Anyone can invest in a Roth2010 brought this welcome change in legislation If

Anyone can invest in a roth2010 brought this welcome

This preview shows page 10 - 13 out of 48 pages.

Anyone can invest in a Roth—2010 brought this welcome change in legislation If you meet the income limits (as de- scribed in the next section), you can invest directly in a Roth If your income exceeds the limits, I will explain how you can still benefit from having a Roth Income Limits for Direct Investment in a Roth IRA In 2013, if you are single and your modified adjusted gross income (MAGI) is under $112,000, or if you are married and your joint income is below $178,000, you can invest directly in a Roth IRA up to the full annual limit (For most of us, our MAGI is the same as our standard adjusted gross income [AGI] on our federal tax return So what’s AGI? It’s all the money you made in a year—your income and earnings on taxable investments—minus certain deductions ) Reduced contribu- tions to a Roth IRA are allowed for individuals with MAGI be- tween $112,000 and $127,000 and married couples with joint MAGI between $178,000 and $188,000 Those limits are ad- justed annually for inflation The firm where you open an IRA account will always have up-to-date information about the current income rules
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Retirement Planning 82 Maybe you’re not anywhere near bumping up against those income limits right now, but I still want you to know your options if at some point during your successful career your MAGI is too high to qualify for a direct investment in a Roth IRA Wouldn’t that be a great “problem”? If your income is too high for a direct investment in a Roth IRA, you can make a contribution to what is known as a non- deductible traditional IRA Fairly simple paper work is required to then convert that account to a Roth IRA If this is the only IRA account you have and you make the conversion imme- diately, you will likely owe no tax However, if you have old traditional IRAs, you may owe tax at the time you convert I recommend you work with a trusted tax advisor if you have other IRA assets and you are considering a conversion, be- cause the tax rules can be complicated Your tax advisor can also show you how converting smaller sums over the years can be a smart option How Much You Need to Save for Retirement The reality is that you must find a way to save as much as possible today for your retirement, no matter how many years away it may be Finding ways to reduce your expenses today will have a double payoff for you: First, you will free up money that can be redirected into retirement savings; second, you will have trained yourself to live on less, so you will need less money in retirement to support your (less expensive) lifestyle Now that brings us to the two questions I am asked all the time: How much do I need to save for retirement? Which retirement account is best for me? The Retirement Formula The more you save today, the better If you ask me, there is no such thing as putting away too much money Ideally, I would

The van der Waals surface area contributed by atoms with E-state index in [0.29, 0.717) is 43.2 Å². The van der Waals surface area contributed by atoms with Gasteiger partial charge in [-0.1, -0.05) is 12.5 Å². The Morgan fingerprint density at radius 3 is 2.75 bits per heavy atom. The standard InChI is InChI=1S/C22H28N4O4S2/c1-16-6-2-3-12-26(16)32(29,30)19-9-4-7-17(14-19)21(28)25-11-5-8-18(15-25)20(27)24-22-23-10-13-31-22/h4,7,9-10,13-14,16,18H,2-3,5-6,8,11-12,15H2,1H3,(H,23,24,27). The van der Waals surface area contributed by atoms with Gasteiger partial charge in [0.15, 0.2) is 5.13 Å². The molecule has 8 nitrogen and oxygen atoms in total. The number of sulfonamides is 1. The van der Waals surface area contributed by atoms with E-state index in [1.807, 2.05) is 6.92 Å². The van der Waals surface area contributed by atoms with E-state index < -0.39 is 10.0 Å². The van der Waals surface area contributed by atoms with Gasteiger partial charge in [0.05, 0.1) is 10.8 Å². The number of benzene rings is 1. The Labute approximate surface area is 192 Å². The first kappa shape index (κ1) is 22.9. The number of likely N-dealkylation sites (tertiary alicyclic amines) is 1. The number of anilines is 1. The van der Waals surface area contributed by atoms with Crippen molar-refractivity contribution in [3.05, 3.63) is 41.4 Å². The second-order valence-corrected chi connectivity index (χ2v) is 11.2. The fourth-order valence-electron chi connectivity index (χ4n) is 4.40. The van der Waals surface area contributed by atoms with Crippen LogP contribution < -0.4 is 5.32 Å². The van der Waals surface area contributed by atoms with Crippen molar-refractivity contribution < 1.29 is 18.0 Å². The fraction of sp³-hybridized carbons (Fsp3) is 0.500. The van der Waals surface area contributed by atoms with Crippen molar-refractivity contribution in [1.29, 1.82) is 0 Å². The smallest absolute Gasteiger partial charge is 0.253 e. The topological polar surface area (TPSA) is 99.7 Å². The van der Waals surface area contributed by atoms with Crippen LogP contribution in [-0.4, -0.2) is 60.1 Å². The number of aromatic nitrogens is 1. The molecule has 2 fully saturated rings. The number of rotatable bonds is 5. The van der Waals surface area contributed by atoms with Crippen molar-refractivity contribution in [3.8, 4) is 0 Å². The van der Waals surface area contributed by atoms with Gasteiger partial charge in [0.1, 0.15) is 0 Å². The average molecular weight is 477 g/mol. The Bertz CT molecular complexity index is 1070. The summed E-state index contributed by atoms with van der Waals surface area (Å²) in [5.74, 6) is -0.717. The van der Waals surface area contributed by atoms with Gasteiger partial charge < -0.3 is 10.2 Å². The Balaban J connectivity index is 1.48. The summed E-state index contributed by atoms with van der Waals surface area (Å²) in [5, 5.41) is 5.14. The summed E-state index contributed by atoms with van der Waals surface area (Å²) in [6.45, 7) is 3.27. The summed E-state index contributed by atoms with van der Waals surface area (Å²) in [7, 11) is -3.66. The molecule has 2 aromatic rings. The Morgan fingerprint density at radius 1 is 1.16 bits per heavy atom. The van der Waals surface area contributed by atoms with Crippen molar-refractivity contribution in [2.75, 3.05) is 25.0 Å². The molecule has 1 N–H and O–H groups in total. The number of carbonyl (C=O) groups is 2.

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Retirement Planning 83 love for you to make it your goal to set aside 15% of your pretax salary each and every year, starting as early as possible If you
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